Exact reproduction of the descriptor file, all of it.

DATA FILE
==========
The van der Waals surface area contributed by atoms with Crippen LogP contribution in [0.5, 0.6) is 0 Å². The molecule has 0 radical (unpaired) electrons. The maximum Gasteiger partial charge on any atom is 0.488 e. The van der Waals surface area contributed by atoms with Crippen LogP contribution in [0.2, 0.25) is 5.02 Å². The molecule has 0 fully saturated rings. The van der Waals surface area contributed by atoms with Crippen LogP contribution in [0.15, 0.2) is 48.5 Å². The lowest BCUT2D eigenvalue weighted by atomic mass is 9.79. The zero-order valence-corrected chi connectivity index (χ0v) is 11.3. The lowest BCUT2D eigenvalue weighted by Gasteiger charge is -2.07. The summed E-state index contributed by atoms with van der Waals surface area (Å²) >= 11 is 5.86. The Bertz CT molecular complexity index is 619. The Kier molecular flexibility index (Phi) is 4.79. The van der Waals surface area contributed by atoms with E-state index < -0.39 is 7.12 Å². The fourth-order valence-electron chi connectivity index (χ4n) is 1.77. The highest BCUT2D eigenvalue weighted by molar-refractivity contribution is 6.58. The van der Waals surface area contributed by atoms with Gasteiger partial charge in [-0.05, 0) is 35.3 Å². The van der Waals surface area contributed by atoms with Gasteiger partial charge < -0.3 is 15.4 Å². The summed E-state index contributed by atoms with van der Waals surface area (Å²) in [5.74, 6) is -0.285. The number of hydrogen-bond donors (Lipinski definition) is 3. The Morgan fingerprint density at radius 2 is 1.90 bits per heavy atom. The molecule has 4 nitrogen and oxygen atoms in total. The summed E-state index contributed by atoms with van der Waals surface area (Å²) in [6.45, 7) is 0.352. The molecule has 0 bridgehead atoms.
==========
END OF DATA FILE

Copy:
The van der Waals surface area contributed by atoms with Crippen LogP contribution in [0.5, 0.6) is 0 Å². The molecule has 0 radical (unpaired) electrons. The maximum Gasteiger partial charge on any atom is 0.488 e. The van der Waals surface area contributed by atoms with Crippen LogP contribution in [0.2, 0.25) is 5.02 Å². The molecule has 0 fully saturated rings. The van der Waals surface area contributed by atoms with Crippen LogP contribution in [0.15, 0.2) is 48.5 Å². The lowest BCUT2D eigenvalue weighted by atomic mass is 9.79. The zero-order valence-corrected chi connectivity index (χ0v) is 11.3. The lowest BCUT2D eigenvalue weighted by Gasteiger charge is -2.07. The summed E-state index contributed by atoms with van der Waals surface area (Å²) >= 11 is 5.86. The Bertz CT molecular complexity index is 619. The Kier molecular flexibility index (Phi) is 4.79. The van der Waals surface area contributed by atoms with E-state index < -0.39 is 7.12 Å². The fourth-order valence-electron chi connectivity index (χ4n) is 1.77. The highest BCUT2D eigenvalue weighted by molar-refractivity contribution is 6.58. The van der Waals surface area contributed by atoms with Gasteiger partial charge in [-0.05, 0) is 35.3 Å². The van der Waals surface area contributed by atoms with Gasteiger partial charge < -0.3 is 15.4 Å². The summed E-state index contributed by atoms with van der Waals surface area (Å²) in [5.74, 6) is -0.285. The number of hydrogen-bond donors (Lipinski definition) is 3. The Morgan fingerprint density at radius 2 is 1.90 bits per heavy atom. The molecule has 4 nitrogen and oxygen atoms in total. The summed E-state index contributed by atoms with van der Waals surface area (Å²) in [6.45, 7) is 0.352. The molecule has 0 bridgehead atoms.